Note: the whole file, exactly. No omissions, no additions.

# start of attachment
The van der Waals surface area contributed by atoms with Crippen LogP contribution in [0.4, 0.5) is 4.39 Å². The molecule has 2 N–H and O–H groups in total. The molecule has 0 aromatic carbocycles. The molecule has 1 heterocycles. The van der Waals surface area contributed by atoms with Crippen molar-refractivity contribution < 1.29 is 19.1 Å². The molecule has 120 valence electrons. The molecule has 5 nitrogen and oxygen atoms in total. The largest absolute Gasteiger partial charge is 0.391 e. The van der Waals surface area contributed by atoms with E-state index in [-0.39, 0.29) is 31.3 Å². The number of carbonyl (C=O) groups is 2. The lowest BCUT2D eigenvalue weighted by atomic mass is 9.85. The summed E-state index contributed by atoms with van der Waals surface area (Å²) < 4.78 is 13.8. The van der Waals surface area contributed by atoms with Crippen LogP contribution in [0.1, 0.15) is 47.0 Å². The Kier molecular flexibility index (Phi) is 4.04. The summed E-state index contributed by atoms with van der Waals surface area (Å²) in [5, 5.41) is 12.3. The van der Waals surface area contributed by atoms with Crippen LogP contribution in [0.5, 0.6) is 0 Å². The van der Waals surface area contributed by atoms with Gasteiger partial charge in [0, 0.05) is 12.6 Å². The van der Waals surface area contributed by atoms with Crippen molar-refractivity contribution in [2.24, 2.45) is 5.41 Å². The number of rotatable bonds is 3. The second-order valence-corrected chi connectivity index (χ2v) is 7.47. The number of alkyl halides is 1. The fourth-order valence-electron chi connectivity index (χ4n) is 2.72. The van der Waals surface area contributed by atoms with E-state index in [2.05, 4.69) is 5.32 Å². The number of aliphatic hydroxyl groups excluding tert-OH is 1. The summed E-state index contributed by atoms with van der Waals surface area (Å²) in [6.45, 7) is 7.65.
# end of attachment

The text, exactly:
The van der Waals surface area contributed by atoms with Crippen LogP contribution in [0.4, 0.5) is 4.39 Å². The molecule has 2 N–H and O–H groups in total. The molecule has 0 aromatic carbocycles. The molecule has 1 heterocycles. The van der Waals surface area contributed by atoms with Crippen molar-refractivity contribution < 1.29 is 19.1 Å². The molecule has 120 valence electrons. The molecule has 5 nitrogen and oxygen atoms in total. The largest absolute Gasteiger partial charge is 0.391 e. The van der Waals surface area contributed by atoms with E-state index in [-0.39, 0.29) is 31.3 Å². The number of carbonyl (C=O) groups is 2. The lowest BCUT2D eigenvalue weighted by atomic mass is 9.85. The summed E-state index contributed by atoms with van der Waals surface area (Å²) < 4.78 is 13.8. The van der Waals surface area contributed by atoms with Crippen LogP contribution in [0.1, 0.15) is 47.0 Å². The Kier molecular flexibility index (Phi) is 4.04. The summed E-state index contributed by atoms with van der Waals surface area (Å²) in [5, 5.41) is 12.3. The van der Waals surface area contributed by atoms with Crippen LogP contribution in [0.5, 0.6) is 0 Å². The van der Waals surface area contributed by atoms with Gasteiger partial charge in [0, 0.05) is 12.6 Å². The van der Waals surface area contributed by atoms with Crippen molar-refractivity contribution in [2.24, 2.45) is 5.41 Å². The number of rotatable bonds is 3. The second-order valence-corrected chi connectivity index (χ2v) is 7.47. The number of alkyl halides is 1. The fourth-order valence-electron chi connectivity index (χ4n) is 2.72. The van der Waals surface area contributed by atoms with E-state index in [2.05, 4.69) is 5.32 Å². The number of aliphatic hydroxyl groups excluding tert-OH is 1. The summed E-state index contributed by atoms with van der Waals surface area (Å²) in [6.45, 7) is 7.65.